# Non-Euclidean area defined by three points on a sphere

## Main Question or Discussion Point

A sphere with radius "r" has three points on its surface, the points are A, B, and C and are labelled (xa, ya, za) and so on.

What is the general formula to calculate the area on the surface of the sphere defined by these points?

Samy_A
Homework Helper
A sphere with radius "r" has three points on its surface, the points are A, B, and C and are labelled (xa, ya, za) and so on.

What is the general formula to calculate the area on the surface of the sphere defined by these points?
http://mathworld.wolfram.com/SphericalTriangle.html

Last edited:
This is only applicable in the cases where the arcs between the points form parts of "great circles". I need an equation that is applicable to any three non-collinear points.

WWGD
Gold Member
2019 Award
Why not use the first fundamental form?

Why not use the first fundamental form?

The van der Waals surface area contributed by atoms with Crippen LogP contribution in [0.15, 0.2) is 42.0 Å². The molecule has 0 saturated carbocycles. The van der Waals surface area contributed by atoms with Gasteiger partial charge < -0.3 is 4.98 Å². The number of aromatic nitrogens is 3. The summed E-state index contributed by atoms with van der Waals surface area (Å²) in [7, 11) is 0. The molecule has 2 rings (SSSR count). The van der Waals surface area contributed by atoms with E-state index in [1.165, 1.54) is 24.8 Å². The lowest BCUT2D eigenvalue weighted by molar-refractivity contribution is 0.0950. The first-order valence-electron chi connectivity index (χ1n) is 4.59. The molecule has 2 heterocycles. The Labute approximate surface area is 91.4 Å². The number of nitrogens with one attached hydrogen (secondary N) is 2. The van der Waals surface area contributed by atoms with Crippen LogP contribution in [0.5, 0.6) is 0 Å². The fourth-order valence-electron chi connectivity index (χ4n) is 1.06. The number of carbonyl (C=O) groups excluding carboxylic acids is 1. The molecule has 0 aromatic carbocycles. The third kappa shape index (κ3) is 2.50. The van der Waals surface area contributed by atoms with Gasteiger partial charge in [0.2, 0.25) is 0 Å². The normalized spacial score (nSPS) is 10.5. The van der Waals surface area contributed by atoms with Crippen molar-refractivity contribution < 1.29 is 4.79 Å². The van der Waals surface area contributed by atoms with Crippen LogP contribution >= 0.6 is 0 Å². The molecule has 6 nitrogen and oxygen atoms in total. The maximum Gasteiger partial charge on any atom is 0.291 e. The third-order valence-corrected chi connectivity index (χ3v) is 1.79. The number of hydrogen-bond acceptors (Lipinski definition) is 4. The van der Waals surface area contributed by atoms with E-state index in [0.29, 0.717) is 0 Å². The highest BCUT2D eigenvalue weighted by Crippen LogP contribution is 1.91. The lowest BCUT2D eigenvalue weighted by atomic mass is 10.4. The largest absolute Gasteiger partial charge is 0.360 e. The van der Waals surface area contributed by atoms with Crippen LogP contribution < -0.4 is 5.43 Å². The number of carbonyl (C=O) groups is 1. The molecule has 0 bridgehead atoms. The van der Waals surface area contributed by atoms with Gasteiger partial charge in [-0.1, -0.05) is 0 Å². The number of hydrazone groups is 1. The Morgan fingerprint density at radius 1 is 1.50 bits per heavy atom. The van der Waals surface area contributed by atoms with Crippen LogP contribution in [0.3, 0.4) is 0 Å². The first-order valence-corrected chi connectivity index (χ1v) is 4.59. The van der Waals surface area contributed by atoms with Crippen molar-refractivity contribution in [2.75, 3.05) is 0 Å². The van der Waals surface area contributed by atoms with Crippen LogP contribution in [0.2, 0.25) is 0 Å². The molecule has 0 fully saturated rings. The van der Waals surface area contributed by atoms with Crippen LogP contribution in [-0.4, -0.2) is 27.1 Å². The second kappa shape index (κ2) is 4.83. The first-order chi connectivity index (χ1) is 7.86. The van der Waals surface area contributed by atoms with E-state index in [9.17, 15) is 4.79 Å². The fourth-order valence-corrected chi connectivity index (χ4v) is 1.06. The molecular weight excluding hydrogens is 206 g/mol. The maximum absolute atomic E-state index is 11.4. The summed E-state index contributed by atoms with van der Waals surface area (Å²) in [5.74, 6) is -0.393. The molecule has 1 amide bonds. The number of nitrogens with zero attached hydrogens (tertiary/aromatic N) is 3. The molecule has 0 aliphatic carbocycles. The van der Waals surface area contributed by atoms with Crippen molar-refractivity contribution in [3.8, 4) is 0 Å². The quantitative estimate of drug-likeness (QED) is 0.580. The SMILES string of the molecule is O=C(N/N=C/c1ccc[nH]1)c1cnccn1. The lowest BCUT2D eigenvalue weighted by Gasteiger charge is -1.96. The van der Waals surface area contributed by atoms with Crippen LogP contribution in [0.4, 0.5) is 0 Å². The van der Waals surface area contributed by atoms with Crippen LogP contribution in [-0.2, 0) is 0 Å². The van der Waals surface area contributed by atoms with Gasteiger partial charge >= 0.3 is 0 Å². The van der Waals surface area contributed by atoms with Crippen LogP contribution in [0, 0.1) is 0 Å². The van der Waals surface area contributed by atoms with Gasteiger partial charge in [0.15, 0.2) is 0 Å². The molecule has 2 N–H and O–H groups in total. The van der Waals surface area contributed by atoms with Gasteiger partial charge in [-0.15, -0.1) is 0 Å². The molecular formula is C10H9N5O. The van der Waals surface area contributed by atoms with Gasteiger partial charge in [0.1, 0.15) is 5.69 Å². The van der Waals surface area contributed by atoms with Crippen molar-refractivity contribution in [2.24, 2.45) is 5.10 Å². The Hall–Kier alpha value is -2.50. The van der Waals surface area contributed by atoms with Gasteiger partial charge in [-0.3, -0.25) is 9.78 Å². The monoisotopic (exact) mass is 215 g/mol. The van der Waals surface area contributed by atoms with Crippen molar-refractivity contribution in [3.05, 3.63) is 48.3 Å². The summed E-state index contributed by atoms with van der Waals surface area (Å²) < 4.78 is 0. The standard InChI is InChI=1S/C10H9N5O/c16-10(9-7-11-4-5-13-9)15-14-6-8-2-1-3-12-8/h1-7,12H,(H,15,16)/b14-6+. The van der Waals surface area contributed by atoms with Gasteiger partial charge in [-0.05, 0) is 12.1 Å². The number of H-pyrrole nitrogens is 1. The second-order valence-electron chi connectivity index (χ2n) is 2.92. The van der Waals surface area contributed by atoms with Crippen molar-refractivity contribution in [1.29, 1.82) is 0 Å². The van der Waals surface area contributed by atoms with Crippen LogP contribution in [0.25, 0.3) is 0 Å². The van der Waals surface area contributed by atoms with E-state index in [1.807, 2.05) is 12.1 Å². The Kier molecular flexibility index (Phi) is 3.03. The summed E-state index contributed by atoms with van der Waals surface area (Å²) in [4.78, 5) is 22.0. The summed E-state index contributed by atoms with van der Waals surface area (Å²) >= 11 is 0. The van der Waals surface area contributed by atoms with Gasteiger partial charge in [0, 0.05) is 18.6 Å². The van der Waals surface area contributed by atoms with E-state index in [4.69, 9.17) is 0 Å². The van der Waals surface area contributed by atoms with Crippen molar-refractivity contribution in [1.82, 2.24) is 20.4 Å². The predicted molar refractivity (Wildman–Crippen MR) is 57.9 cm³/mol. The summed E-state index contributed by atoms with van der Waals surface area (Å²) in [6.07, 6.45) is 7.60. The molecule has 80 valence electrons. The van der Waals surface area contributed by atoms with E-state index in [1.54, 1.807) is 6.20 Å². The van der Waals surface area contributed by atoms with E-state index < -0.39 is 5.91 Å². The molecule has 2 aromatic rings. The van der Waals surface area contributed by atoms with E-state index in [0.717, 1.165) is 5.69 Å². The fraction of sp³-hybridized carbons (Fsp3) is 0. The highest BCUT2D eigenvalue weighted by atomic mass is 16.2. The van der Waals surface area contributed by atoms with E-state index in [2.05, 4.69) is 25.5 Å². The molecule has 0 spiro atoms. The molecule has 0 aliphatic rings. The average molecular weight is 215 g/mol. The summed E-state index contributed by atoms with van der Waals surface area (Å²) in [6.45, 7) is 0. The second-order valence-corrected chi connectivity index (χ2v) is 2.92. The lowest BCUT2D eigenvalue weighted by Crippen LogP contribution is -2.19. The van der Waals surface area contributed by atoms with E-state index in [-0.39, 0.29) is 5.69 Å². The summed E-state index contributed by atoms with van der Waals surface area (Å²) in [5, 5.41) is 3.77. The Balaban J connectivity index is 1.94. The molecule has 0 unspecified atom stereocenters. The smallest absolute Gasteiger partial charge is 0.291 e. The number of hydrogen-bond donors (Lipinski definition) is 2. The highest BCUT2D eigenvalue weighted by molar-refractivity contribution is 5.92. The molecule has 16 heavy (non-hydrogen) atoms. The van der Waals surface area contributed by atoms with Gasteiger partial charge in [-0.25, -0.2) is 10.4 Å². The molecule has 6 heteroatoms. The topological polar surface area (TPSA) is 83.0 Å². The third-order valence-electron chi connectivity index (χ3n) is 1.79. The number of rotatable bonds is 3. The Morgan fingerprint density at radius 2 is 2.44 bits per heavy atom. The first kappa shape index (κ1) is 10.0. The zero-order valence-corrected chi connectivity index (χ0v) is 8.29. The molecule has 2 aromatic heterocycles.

Please do elaborate. What is the "first fundamental form"? To give you an idea, basic calculus and 3D-vectors is all I can do. (Of course it is also plausible that you are talking about something that I am capable of but have not heard of)

WWGD
Gold Member
2019 Award
WWGD
Gold Member
2019 Award
Is that the only way to calculate the area of a triangle on a sphere that may not consist of great circle arcs?
Only one I can think of at the moment, let me see if I can think of another one.

• 24forChromium
This is only applicable in the cases where the arcs between the points form parts of "great circles". I need an equation that is applicable to any three non-collinear points.
I don't get it: through any two points on a circle there is a great circle. I don't see how you would give three points that would give rise to a triangle without using great arcs.

Only one I can think of at the moment, let me see if I can think of another one.
You are right. Sorry for making a fuzz over nothing, everyone.

I don't get it: through any two points on a circle there is a great circle. I don't see how you would give three points that would give rise to a triangle without using great arcs.
I think he means that it only applies for degenerate triangles.

OP: ##A=R^2E## works for all spherical triangles. Look up Girard's Theorem for a proof